October 13, 2004 4:00 AM PDT
Where are Netscape's pioneers today?
Netscape's ringleaders--commonly referred to as Marc, Clark and Bark--have led busy but in most cases lower-profile professional lives in recent years.
Founder Marc Andreessen, who led development of the original Mosaic browser, is founder and chairman of Opsware, a data center software company.
Jim Clark, who brought Andreessen and his colleagues to Silicon Valley to found Mosaic Communications (later Netscape), launched a series of companies, some of which have fared better than others. These include WebMD, Shutterfly, Neoteris, Kibu.com and MyCFO.
More recently, Clark has been involved in commercial real estate in south Florida.
But if you want to find a whole lot of former Netscape employees in one place, look no further than LiveOps in Palo Alto, Calif.
The product of a 2-year-old merger and funded this year to the tune of $22 million by Menlo Ventures and CMEA Ventures, LiveOps is an Internet-based, distributed call center provider where roughly a third of the staff are Netscape alumni.
Chris Houck, one of Netscape's founding engineers, is LiveOps' senior engineer for applications. Michael Toy, founding team manager for the Netscape browser, is director of agent management for LiveOps. Rick Potts, a senior engineer at Netscape and the architect of the first 16-bit Java virtual machine, is now a LiveOps senior engineer. Matt Fisher, who did the original quality assurance work for Netscape, now does product management for LiveOps.
And the list goes on, through more than a dozen names, all the way up to LiveOps' chief technology officer, Lloyd Tabb, who built Netscape's first HTML Composer and first scripting engine, and LiveOps' co-founder and vice president of engineering, Jim Everingham, an engineer on the original Netscape 1.0 browser and later head of browser development.
"We're probably the largest single collection of people who were originally involved in Netscape engineering," said Everingham at the company's headquarters. "It's the same team, and we love to work with each other. They all want to do something that they feel good about. It's a pretty big rush for everyone here right now."
Operator. How may I help you?
The ability of LiveOps to scale to thousands of operators without investing in brick-and-mortar offices or traditional phone lines could give it a piece of what Everingham calls a $250 billion-per-year call center market.
Everingham said this year's Series A funding round gave LiveOps "an attractive valuation," and that the start-up's growth curve was steep. So far the company has more than 100 corporate customers and 5,000 operators, and describes itself as "solidly profitable and debt-free."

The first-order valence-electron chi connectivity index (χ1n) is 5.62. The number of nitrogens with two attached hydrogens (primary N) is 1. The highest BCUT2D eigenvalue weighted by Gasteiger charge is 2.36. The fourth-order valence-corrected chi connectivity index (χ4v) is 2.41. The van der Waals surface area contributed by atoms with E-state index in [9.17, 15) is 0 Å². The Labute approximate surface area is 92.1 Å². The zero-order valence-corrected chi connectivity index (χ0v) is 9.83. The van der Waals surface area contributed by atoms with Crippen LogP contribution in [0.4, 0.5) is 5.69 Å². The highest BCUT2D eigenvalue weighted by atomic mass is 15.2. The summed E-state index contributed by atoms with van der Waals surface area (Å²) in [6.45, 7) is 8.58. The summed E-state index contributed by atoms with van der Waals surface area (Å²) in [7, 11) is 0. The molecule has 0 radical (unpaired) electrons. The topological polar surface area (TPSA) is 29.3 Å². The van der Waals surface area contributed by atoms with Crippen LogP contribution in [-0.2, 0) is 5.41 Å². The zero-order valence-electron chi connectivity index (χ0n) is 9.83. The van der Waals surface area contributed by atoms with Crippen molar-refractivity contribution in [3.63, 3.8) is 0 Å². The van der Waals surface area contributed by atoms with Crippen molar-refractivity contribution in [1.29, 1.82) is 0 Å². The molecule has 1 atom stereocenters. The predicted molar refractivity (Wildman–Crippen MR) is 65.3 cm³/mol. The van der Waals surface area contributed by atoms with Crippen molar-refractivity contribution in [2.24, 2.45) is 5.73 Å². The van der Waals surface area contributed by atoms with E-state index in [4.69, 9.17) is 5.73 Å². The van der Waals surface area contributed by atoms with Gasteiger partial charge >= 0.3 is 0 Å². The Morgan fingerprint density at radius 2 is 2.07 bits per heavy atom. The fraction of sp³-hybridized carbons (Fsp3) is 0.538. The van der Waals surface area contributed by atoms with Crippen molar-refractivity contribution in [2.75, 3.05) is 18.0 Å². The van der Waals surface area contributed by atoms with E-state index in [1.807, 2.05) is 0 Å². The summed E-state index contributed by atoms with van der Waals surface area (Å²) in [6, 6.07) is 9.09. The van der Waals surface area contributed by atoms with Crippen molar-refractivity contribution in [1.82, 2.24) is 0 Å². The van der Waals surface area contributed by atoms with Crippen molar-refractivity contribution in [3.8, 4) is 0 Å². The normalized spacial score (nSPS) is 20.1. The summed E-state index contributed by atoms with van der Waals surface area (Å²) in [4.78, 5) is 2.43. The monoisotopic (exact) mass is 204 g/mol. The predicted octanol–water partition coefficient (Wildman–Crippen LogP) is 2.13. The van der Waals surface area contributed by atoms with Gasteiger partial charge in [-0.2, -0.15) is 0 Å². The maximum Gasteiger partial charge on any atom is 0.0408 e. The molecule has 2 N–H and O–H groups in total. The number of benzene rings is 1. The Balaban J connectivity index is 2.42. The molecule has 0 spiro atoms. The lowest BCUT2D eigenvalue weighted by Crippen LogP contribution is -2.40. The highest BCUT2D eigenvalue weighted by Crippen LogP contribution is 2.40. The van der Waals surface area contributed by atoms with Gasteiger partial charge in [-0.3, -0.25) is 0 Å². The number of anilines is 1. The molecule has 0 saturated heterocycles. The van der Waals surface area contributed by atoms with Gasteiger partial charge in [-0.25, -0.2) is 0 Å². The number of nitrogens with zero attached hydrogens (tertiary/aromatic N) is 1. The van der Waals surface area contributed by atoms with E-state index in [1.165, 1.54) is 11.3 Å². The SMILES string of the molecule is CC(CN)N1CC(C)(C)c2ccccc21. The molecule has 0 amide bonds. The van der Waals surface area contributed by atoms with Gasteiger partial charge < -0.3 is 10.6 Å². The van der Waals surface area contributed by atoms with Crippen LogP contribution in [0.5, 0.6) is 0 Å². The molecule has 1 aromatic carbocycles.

"We're just trying to hold the wheels on the cart at this point," Everingham said.
LiveOps is by no means the first start-up to draw heavily on Netscape talent.
The highways of Silicon Valley are littered with reminders of so-called second-generation Internet start-ups, some of them successful and independent, some of them acquired, some of them dead.
Early Netscape employees went on to found Internet-by-telephone company Tellme Networks, which has survived independently but now faces new competitive threats from voice-over-IP carriers.
One great magnet for Netscape talent became a cautionary tale of mismanagement during the Internet financial bubble. Geocast Network Systems, which was going to provide Internet access over the broadcast spectrum, burned through a second funding round of $74 million in less than a year before closing its doors and being sold off for parts.
Such were the employment opportunities for Netscape veterans that AOL had to offer significant incentives to retain talent after announcing its acquisition of the company.
Perhaps the biggest departure from the world of bits and browsers is the career of Jamie Zawinski, a key engineer in first Netscape release and the evangelist for its subsequent incarnation as an open source product.
Zawinski, whose title at Netscape was "hacker" before it became "hacker emeritus" and finally "loose cannon," is now the proprietor of the DNA Lounge in San Francisco.
While Zawinski admits to maintaining a collection of screen savers called "xscreensaver," and acting as the system administrator for his nightclub's open source computer systems, he insists that his professional life is primarily nontechnical.
"That's it," Zawinski said of his vocation as a club owner. "I just sell beer."
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